Friday, February 22, 2013

Bookstores Over Night

Today, dear readers, I intend to make you smile. It is Friday. It is the end of the week, and it has been a busy week. While I had a fine post in the making for today, commitments and deadlines and unforeseens all came together in a whirl. That fine intended post will find another day for posting.

Instead, I provide you something guaranteed to give you pause. Enjoy! And be sure to return for next Friday's posting.

After organizing their own bookshelf earlier this year, Sean Ohlenkamp and wife Lisa re-doubled their efforts for Type Books  in Toronto. After several sleepless nights of animating with a crew of over 20 people, the Joy of Books was born.  Music composed especially for the short by Grayson Matthews.

What Happens In Bookstores At night

The Joy of Books

See our website at: 
             Type Books
               883 Queen Street West
               Toronto, Ontario
               (416) 366-8973)

Friday, February 15, 2013

Indie Bookstores, Part II

A continuation of January 15, 2013, Indie Bookstores, Part I.

In 2010, Poets & Writers magazine featured a series of articles titled "Inside Indie Bookstores," by Jeremiah Chamberlin. For each issue, Chamberlain reported "on the institutions that mean so much to the literary community," as he travelled the country interviewing owners of independent bookstores. Mr. Chamberlain introduced me to bookstores I wasn't aware of. For others, it was a better glimpse into what I already knew. It was all good, and I encourage you to read the series.

I followed the six installments with interest, as I was weaned on these small, one-of-a-kind, book shops. When it came time to carve a life of my own, I lived in Washington, D. C., and there took for granted the small, family-owned sanctuaries. In Georgetown, narrow Georgian houses accommodated floor levels of book shelves––creaking boards free. Later, I lived above DuPont Circle, an easy walk to Kramer's Books, which is still there. Working on Capitol Hill, I spent lunch hours in others. I fantasized that one day I would own a bookstore.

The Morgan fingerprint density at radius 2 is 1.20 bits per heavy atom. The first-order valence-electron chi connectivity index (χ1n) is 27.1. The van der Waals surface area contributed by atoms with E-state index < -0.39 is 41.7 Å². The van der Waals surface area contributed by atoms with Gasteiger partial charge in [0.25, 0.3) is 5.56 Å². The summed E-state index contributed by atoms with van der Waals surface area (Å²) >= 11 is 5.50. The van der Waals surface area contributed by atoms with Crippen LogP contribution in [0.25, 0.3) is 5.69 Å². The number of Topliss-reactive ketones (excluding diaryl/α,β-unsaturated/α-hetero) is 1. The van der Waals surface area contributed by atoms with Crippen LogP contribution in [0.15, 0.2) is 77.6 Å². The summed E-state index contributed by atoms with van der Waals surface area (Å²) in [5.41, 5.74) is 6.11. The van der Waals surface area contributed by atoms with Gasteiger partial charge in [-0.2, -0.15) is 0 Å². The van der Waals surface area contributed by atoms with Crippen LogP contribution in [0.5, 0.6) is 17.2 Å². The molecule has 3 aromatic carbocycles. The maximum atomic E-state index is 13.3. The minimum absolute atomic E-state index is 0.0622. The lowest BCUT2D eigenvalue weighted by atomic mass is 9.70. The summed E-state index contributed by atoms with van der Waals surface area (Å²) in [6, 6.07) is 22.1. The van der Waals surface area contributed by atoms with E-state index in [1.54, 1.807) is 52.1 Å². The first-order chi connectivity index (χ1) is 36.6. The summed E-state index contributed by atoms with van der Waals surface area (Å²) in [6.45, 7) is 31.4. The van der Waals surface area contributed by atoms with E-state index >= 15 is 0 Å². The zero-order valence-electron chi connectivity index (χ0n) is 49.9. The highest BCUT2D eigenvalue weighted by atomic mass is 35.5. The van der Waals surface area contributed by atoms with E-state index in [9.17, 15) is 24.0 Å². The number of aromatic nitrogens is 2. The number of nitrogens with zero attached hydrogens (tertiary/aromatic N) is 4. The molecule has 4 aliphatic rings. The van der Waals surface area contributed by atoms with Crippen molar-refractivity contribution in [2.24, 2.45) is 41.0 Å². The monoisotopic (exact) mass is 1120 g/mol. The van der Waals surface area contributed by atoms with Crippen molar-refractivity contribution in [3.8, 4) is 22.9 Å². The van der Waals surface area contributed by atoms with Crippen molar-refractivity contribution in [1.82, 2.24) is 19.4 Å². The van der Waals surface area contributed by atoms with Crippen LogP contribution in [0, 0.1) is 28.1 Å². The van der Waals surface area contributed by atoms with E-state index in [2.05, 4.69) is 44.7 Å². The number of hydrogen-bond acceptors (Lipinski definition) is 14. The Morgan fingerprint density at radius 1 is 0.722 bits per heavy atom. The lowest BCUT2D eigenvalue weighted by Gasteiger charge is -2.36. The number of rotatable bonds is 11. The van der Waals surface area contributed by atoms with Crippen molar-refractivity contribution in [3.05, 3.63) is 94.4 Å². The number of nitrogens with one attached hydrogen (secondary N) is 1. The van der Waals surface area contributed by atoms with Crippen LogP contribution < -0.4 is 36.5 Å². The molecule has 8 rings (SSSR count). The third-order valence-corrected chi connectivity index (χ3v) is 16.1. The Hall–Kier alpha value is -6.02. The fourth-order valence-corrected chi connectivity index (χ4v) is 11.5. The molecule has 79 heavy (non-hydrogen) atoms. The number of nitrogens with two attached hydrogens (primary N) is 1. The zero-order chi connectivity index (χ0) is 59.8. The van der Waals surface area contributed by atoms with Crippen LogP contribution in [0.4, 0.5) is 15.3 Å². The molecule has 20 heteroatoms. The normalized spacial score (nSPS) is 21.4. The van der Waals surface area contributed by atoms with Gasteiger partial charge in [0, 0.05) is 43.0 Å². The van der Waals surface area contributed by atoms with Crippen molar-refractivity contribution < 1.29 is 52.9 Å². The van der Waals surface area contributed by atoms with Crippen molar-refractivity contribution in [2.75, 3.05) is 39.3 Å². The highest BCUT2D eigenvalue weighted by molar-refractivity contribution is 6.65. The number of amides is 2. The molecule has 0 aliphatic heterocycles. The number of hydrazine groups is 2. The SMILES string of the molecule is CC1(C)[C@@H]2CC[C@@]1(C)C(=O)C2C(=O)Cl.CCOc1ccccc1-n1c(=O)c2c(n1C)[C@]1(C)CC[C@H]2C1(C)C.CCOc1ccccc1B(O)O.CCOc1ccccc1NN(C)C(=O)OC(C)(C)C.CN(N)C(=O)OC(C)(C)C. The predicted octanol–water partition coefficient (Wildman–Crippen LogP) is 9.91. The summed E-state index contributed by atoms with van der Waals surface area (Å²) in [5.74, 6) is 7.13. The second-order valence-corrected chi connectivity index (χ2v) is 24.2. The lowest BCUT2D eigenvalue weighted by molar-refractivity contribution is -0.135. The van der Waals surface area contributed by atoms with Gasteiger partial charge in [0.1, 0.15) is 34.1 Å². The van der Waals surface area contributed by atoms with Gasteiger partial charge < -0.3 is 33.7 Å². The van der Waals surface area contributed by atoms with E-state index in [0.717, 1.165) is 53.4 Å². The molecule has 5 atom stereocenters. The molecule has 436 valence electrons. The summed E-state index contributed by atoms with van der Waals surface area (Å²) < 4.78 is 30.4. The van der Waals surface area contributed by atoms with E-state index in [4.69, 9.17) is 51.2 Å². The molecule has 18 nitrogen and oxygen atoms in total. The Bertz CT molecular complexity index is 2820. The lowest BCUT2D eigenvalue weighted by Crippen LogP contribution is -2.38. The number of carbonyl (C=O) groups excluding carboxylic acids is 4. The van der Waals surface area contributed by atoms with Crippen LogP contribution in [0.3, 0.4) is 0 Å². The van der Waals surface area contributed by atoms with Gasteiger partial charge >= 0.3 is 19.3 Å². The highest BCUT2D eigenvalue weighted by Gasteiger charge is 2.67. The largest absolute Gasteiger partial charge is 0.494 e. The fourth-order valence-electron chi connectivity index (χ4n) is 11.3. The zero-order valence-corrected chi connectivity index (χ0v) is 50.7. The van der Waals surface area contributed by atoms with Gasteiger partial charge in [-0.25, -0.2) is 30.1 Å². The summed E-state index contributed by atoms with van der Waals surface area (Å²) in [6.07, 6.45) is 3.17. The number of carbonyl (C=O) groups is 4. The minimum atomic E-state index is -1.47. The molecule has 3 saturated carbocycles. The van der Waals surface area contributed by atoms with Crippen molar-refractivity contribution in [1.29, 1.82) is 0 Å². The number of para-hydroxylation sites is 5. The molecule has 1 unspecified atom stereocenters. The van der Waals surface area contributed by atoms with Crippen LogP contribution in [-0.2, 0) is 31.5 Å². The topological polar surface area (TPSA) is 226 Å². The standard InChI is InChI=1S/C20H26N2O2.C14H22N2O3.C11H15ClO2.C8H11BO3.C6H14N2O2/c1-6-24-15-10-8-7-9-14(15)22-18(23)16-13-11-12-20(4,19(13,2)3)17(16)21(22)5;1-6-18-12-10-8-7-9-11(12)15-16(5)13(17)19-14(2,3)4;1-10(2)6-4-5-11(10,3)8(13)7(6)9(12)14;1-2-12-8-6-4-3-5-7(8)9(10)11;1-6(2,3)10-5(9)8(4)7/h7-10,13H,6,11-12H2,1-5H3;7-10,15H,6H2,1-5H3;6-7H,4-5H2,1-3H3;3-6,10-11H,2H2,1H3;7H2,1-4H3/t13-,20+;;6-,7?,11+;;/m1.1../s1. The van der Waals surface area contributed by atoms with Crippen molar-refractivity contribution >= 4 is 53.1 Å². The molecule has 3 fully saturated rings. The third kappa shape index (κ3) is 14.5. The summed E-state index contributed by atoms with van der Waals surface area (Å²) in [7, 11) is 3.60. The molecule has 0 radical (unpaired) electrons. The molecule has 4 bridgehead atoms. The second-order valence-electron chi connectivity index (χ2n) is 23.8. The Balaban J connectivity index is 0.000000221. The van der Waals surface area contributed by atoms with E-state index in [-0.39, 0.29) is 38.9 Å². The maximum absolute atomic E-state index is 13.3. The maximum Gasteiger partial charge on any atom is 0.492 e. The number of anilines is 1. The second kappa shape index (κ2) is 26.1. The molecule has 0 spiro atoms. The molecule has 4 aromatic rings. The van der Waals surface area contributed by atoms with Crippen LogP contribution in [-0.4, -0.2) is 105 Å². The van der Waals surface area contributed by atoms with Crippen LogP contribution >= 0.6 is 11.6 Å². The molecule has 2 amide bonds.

In today's posting, I gathered additional information for you, dear readers, to digest: Independent Bookstores Find Their Footing : NPR  Indie bookstores report strong sales for 2012They will be worth to consider in light of how Target, Wal-Mart, the big-box sellers, even grocery stores sell books, further dicing the book business. Independents are holding a competitive ground, and "community" is a big factor. Many bookshops feature exhibits, music, lectures, podcasts, free Wifi, blogs, and online shopping. Customers want the stores to succeed, and will do whatever they can to see that happen.

From sea to shining sea, Independent Bookstores live and breathe––with some older than others. When you travel, take time to visit them. If you're more comfortable with armchair travel in advance, walk through their web sites. You can shop for indie bookstores through: Charlesbridge or Indie Store Finder. Below I've provided a sampling to entice you.

Please let me know if you have one in your home town, and tell a few things about it/them.

Lower Downtown Store | Tattered Cover Book Store
1628 16th Street
Denver, CO
Kramer Books & Afterwards
1517 Connecticut Avenue, N. W.
Washington, D. C.

Creekside Books & Coffee
35 Fennell Street
Skaneateles, NY 13152  
Books & Books
265 Aragon Avenie
Coral Gables, FL

161 Lexington Green Circle
Lexington, KY
    talking leaves books
Talking Leaves Books